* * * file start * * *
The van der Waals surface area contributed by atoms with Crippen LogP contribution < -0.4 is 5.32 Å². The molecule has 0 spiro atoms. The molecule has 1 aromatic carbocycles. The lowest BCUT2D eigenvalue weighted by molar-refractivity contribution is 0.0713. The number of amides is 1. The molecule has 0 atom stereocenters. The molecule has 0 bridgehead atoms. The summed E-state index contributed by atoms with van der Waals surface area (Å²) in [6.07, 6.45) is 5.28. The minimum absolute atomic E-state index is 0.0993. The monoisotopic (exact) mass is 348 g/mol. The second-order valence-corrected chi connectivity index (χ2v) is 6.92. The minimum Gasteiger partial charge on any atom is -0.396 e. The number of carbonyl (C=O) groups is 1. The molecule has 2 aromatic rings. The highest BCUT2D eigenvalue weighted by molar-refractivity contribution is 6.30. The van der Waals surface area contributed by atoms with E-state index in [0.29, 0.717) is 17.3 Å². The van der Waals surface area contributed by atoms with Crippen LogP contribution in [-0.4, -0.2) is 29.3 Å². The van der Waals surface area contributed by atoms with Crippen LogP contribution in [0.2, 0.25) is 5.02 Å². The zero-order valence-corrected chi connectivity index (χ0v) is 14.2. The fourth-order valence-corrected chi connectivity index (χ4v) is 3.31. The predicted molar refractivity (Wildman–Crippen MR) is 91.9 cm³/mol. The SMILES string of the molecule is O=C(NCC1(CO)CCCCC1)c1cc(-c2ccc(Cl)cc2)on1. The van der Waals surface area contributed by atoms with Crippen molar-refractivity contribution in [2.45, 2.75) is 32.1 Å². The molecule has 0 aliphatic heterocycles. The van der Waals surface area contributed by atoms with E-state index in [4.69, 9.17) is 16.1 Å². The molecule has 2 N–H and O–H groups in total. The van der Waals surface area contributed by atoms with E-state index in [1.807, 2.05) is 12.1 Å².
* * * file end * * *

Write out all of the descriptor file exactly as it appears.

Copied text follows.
The van der Waals surface area contributed by atoms with Crippen LogP contribution < -0.4 is 5.32 Å². The molecule has 0 spiro atoms. The molecule has 1 aromatic carbocycles. The lowest BCUT2D eigenvalue weighted by molar-refractivity contribution is 0.0713. The number of amides is 1. The molecule has 0 atom stereocenters. The molecule has 0 bridgehead atoms. The summed E-state index contributed by atoms with van der Waals surface area (Å²) in [6.07, 6.45) is 5.28. The minimum absolute atomic E-state index is 0.0993. The monoisotopic (exact) mass is 348 g/mol. The second-order valence-corrected chi connectivity index (χ2v) is 6.92. The minimum Gasteiger partial charge on any atom is -0.396 e. The number of carbonyl (C=O) groups is 1. The molecule has 2 aromatic rings. The highest BCUT2D eigenvalue weighted by molar-refractivity contribution is 6.30. The van der Waals surface area contributed by atoms with E-state index in [0.29, 0.717) is 17.3 Å². The van der Waals surface area contributed by atoms with Crippen LogP contribution in [-0.4, -0.2) is 29.3 Å². The van der Waals surface area contributed by atoms with Crippen LogP contribution in [0.2, 0.25) is 5.02 Å². The zero-order valence-corrected chi connectivity index (χ0v) is 14.2. The fourth-order valence-corrected chi connectivity index (χ4v) is 3.31. The predicted molar refractivity (Wildman–Crippen MR) is 91.9 cm³/mol. The SMILES string of the molecule is O=C(NCC1(CO)CCCCC1)c1cc(-c2ccc(Cl)cc2)on1. The van der Waals surface area contributed by atoms with Crippen molar-refractivity contribution in [2.45, 2.75) is 32.1 Å². The molecule has 0 aliphatic heterocycles. The van der Waals surface area contributed by atoms with E-state index in [4.69, 9.17) is 16.1 Å². The molecule has 2 N–H and O–H groups in total. The van der Waals surface area contributed by atoms with E-state index in [1.807, 2.05) is 12.1 Å².